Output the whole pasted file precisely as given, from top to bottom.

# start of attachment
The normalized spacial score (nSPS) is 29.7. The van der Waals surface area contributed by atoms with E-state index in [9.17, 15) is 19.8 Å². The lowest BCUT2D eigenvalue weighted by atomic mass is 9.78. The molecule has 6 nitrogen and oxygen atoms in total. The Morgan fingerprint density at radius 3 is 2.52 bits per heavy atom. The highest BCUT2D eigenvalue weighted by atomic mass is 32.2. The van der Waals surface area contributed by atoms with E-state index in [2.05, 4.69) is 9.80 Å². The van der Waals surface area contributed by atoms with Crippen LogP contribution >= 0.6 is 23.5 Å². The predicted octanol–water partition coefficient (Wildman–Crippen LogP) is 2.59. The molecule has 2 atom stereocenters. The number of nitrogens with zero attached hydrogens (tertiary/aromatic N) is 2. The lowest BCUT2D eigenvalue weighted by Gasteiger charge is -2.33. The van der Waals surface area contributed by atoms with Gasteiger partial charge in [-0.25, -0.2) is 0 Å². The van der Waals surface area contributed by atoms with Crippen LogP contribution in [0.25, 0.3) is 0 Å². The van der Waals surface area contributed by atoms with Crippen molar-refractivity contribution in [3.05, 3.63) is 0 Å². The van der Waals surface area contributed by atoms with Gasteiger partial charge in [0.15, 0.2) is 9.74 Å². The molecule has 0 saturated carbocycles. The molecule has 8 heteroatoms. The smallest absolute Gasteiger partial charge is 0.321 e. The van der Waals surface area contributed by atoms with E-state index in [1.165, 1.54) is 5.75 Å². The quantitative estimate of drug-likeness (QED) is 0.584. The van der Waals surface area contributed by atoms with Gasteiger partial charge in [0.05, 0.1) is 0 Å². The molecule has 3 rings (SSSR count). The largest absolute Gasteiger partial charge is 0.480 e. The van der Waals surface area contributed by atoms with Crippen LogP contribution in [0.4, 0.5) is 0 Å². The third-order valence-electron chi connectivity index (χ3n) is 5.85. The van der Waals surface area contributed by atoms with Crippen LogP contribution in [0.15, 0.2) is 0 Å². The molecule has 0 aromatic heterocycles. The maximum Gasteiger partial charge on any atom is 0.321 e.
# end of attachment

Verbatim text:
The normalized spacial score (nSPS) is 29.7. The van der Waals surface area contributed by atoms with E-state index in [9.17, 15) is 19.8 Å². The lowest BCUT2D eigenvalue weighted by atomic mass is 9.78. The molecule has 6 nitrogen and oxygen atoms in total. The Morgan fingerprint density at radius 3 is 2.52 bits per heavy atom. The highest BCUT2D eigenvalue weighted by atomic mass is 32.2. The van der Waals surface area contributed by atoms with E-state index in [2.05, 4.69) is 9.80 Å². The van der Waals surface area contributed by atoms with Crippen LogP contribution >= 0.6 is 23.5 Å². The predicted octanol–water partition coefficient (Wildman–Crippen LogP) is 2.59. The molecule has 2 atom stereocenters. The number of nitrogens with zero attached hydrogens (tertiary/aromatic N) is 2. The lowest BCUT2D eigenvalue weighted by Gasteiger charge is -2.33. The van der Waals surface area contributed by atoms with Gasteiger partial charge in [-0.25, -0.2) is 0 Å². The van der Waals surface area contributed by atoms with Crippen LogP contribution in [0.25, 0.3) is 0 Å². The van der Waals surface area contributed by atoms with Crippen molar-refractivity contribution in [3.05, 3.63) is 0 Å². The van der Waals surface area contributed by atoms with Gasteiger partial charge in [0.15, 0.2) is 9.74 Å². The molecule has 0 saturated carbocycles. The molecule has 8 heteroatoms. The smallest absolute Gasteiger partial charge is 0.321 e. The van der Waals surface area contributed by atoms with E-state index in [1.165, 1.54) is 5.75 Å². The quantitative estimate of drug-likeness (QED) is 0.584. The van der Waals surface area contributed by atoms with Gasteiger partial charge in [0.05, 0.1) is 0 Å². The molecule has 3 rings (SSSR count). The largest absolute Gasteiger partial charge is 0.480 e. The van der Waals surface area contributed by atoms with Crippen LogP contribution in [0.4, 0.5) is 0 Å². The third-order valence-electron chi connectivity index (χ3n) is 5.85. The van der Waals surface area contributed by atoms with Crippen LogP contribution in [0.15, 0.2) is 0 Å². The molecule has 0 aromatic heterocycles. The maximum Gasteiger partial charge on any atom is 0.321 e.